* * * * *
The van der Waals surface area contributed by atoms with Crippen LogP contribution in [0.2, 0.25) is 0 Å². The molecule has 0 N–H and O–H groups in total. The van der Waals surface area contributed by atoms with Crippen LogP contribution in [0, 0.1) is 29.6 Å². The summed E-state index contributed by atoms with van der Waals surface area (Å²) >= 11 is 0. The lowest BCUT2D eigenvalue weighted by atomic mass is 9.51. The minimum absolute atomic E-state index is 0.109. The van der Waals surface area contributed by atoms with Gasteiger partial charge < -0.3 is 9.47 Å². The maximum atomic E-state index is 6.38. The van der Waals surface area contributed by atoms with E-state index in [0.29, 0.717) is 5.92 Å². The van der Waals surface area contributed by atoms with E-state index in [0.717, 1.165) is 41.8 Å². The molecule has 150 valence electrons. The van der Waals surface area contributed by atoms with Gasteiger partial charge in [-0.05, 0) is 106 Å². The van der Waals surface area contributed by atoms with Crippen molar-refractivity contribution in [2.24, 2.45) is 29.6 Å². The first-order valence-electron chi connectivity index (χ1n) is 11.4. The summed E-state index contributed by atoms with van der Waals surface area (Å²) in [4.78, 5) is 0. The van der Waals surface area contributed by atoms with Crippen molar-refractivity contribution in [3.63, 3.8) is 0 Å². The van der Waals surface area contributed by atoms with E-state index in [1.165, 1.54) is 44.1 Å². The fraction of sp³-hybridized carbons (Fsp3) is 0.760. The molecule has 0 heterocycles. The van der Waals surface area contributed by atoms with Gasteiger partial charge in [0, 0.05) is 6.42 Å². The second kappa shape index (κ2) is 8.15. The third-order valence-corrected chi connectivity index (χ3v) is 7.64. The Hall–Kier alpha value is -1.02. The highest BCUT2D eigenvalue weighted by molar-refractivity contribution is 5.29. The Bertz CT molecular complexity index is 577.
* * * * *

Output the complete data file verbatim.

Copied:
The van der Waals surface area contributed by atoms with Crippen LogP contribution in [0.2, 0.25) is 0 Å². The molecule has 0 N–H and O–H groups in total. The van der Waals surface area contributed by atoms with Crippen LogP contribution in [0, 0.1) is 29.6 Å². The summed E-state index contributed by atoms with van der Waals surface area (Å²) >= 11 is 0. The lowest BCUT2D eigenvalue weighted by atomic mass is 9.51. The minimum absolute atomic E-state index is 0.109. The van der Waals surface area contributed by atoms with Gasteiger partial charge < -0.3 is 9.47 Å². The maximum atomic E-state index is 6.38. The van der Waals surface area contributed by atoms with E-state index in [0.29, 0.717) is 5.92 Å². The van der Waals surface area contributed by atoms with E-state index in [0.717, 1.165) is 41.8 Å². The molecule has 150 valence electrons. The van der Waals surface area contributed by atoms with Gasteiger partial charge in [-0.05, 0) is 106 Å². The van der Waals surface area contributed by atoms with Crippen molar-refractivity contribution in [2.24, 2.45) is 29.6 Å². The first-order valence-electron chi connectivity index (χ1n) is 11.4. The summed E-state index contributed by atoms with van der Waals surface area (Å²) in [4.78, 5) is 0. The van der Waals surface area contributed by atoms with Crippen molar-refractivity contribution in [3.63, 3.8) is 0 Å². The van der Waals surface area contributed by atoms with E-state index in [1.165, 1.54) is 44.1 Å². The fraction of sp³-hybridized carbons (Fsp3) is 0.760. The molecule has 0 heterocycles. The van der Waals surface area contributed by atoms with Gasteiger partial charge in [0, 0.05) is 6.42 Å². The second kappa shape index (κ2) is 8.15. The third-order valence-corrected chi connectivity index (χ3v) is 7.64. The Hall–Kier alpha value is -1.02. The highest BCUT2D eigenvalue weighted by molar-refractivity contribution is 5.29. The Bertz CT molecular complexity index is 577.